NSS recommends that Congress should maintain competition among Commercial Crew providers while avoiding the imposition of additional contractual obstacles to this program. The U.S. must be self-sufficient in rocket engines for critical functions, both civilian and military. If Congress and the Administration decide a new rocket engine program is justified to replace the RD-180 (currently used in the Atlas V), it must result in multiple prototype liquid fueled hydrocarbon rocket engine development winners to promote competition and innovation and stimulate the entire U.S. aerospace industrial base. To increase affordability, to promote risk-sharing and to incentivize results instead of effort, the United States Government might use “other transactions authority” methods that were used to successfully develop the RS-68 and Merlin rocket engines.

Russia’s Deputy Prime Minister Dmitry Rogozin has threatened to pull out of the ISS in 2020, after which the U.S. portion of the ISS would fall to Earth and be destroyed. Having been warned 6 years in advance, the United States should move systematically but immediately to develop commercial U.S. habitation and re-fuelable propulsion modules or other means of reboosting the ISS before 2020.

Paul Werbos, NSS Executive Vice President, said “The U.S. space program has become far too dependent on Russian technology. It is long past time to change that situation.”

See the NSS Position Paper on U.S. Dependence on Russian Technology.

In Memoriam: Frederick I. Ordway III (1927-2014)

The National Space Society is mourning the passing today of NSS Board of Governors member Frederick I. Ordway III.

Frederick I. Ordway III
Fred Ordway at a book signing at the 2011 NSS International Space Development Conference

Frederick Ira Ordway III was an educator, consultant, researcher, and author on space flight and energy programs. His career began in various geological and engineering positions for Mene Grande Oil Company in San Tome, Venezuela in 1949. Five years later he was in the guided missiles division of the Republic Aviation Corporation. Throughout the 1950’s and 60’s he held positions with the General Aeronautics Research Corporation, the National Research and Development Corporation, and Saturn Systems office at the Army Ballistic Missile Agency in Huntsville, where he developed a long-time association with Wernher von Braun. From 1960-64 he was Chief of Space Information Systems at NASA Marshall Space Flight Center.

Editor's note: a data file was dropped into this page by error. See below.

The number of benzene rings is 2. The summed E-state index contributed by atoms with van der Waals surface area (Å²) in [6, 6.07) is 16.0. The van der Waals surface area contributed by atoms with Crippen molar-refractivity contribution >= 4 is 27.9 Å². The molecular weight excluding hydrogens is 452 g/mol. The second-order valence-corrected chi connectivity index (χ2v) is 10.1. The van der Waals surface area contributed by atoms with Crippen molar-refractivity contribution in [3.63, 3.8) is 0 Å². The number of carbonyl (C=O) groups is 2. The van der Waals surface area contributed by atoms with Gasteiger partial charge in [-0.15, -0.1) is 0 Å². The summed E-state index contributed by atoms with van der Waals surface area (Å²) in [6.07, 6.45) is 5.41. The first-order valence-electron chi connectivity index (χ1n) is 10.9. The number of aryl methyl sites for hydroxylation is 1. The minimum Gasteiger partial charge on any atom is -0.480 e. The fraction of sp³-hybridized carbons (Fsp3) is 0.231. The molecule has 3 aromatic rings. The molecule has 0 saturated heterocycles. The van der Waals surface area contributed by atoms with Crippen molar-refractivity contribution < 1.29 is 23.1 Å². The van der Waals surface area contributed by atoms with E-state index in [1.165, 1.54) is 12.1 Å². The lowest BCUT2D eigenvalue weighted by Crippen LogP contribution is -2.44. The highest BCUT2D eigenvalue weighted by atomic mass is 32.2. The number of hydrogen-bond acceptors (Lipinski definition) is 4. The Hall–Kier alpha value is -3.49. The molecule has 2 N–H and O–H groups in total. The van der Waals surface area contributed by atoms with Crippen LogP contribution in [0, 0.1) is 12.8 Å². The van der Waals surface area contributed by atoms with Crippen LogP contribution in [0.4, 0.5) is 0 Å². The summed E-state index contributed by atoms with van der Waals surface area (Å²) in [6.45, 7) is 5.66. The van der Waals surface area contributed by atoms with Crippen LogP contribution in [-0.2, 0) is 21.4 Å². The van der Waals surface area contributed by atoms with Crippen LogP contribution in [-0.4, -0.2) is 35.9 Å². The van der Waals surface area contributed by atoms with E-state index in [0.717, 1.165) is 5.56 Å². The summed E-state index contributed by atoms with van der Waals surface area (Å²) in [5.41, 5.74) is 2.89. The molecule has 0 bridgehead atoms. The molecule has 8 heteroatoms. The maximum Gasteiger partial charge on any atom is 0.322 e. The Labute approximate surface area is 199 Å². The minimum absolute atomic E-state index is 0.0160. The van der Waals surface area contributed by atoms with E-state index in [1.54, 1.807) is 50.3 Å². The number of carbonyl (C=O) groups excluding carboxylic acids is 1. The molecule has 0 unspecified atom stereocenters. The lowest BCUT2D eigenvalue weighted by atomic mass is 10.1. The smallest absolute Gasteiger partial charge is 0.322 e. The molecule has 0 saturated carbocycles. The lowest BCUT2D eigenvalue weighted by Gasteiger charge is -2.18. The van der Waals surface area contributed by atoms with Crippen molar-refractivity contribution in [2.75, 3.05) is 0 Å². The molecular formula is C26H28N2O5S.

Next came a period of consulting: 1965-66 for Paramount Pictures The Adventurer’s; and 1968-69 for the Encyclopedia Britannica, the American College Dictionary of the English Language, and Stanley Kubrick at MGM for 2001: A Space Odyssey.

Throughout the 1970’s he was in various positions at the Department of Energy; during 1975-77 he was Assistant to the Administrator of ERDA and during 1977-1994 he was Policy and International Affairs director in the special projects office.

Ordway was the author of numerous books including Visions of Spaceflight: Images from the Ordway Collection, The Rocket Team: From the V-2 to the Saturn Moon Rocket, and (with Wernher von Braun) History of Rocketry and Space Travel.

Fred was the recipient of the 2012 National Space Society Space Pioneer Award for a Lifetime of Service to the Space Community as well as the recipient of the Arthur C. Clarke Award for Lifetime Achievement.

In Memoriam: Peter E. Glaser (1923-2014)

The National Space Society is mourning the passing of NSS Board of Governors member Peter E. Glaser on May 29, 2014.

Peter E. GlaserDr. Peter E. Glaser was Vice President for Advanced Technology at Arthur D. Little, Inc., Cambridge, MA, a company that he was associated with from 1955-1994. After his retirement in 1994, he continued to serve as a consultant to the company for many years.

Dr. Glaser is best known as the inventor of the Solar Power Satellite concept, which he first presented in the journal Science for November 22, 1968 (“Power from the Sun: It’s Future”). In 1973 he was granted a U.S. patent on the Solar Power Satellite to supply power from space for use on the Earth.

Born in Czechoslovakia, Glaser was a survivor of the Holocaust who came to the United States in 1948 and earned an M.S. and a Ph.D. in mechanical engineering at Columbia University.

Dr. Glaser was project manager for the Apollo 11 Laser Ranging Retroreflecter Array installed on the lunar surface of July 20, 1969, and two other arrays installed on subsequent missions — the only science experiments still in operation on the Moon. He also was responsible for the Lunar Heat Flow Probes and the Lunar Gravimeter which were operational during the Apollo program, and the Initial Blood Storage Experiment flown on the NASA shuttle Columbia (STS-61-C) in January 1986, to explore gravitational effects on human blood cells.

Dr. Glaser served on several NASA Committees including Task Force on Space Goals, NASA Advisory Council (1984-1989), and Lunar Enterprise Case Study (1988-89). He formed the SUNSAT Energy Council in 1978; an NGO associated with the United Nations Economic and Social Council, and currently serves as its Chairman. He also chaired the Space Power Committee of the International Astronautical Federation (1984-89). He has served on committees of the National Academy of Sciences and the Office of Technology Assessment of the United States Congress.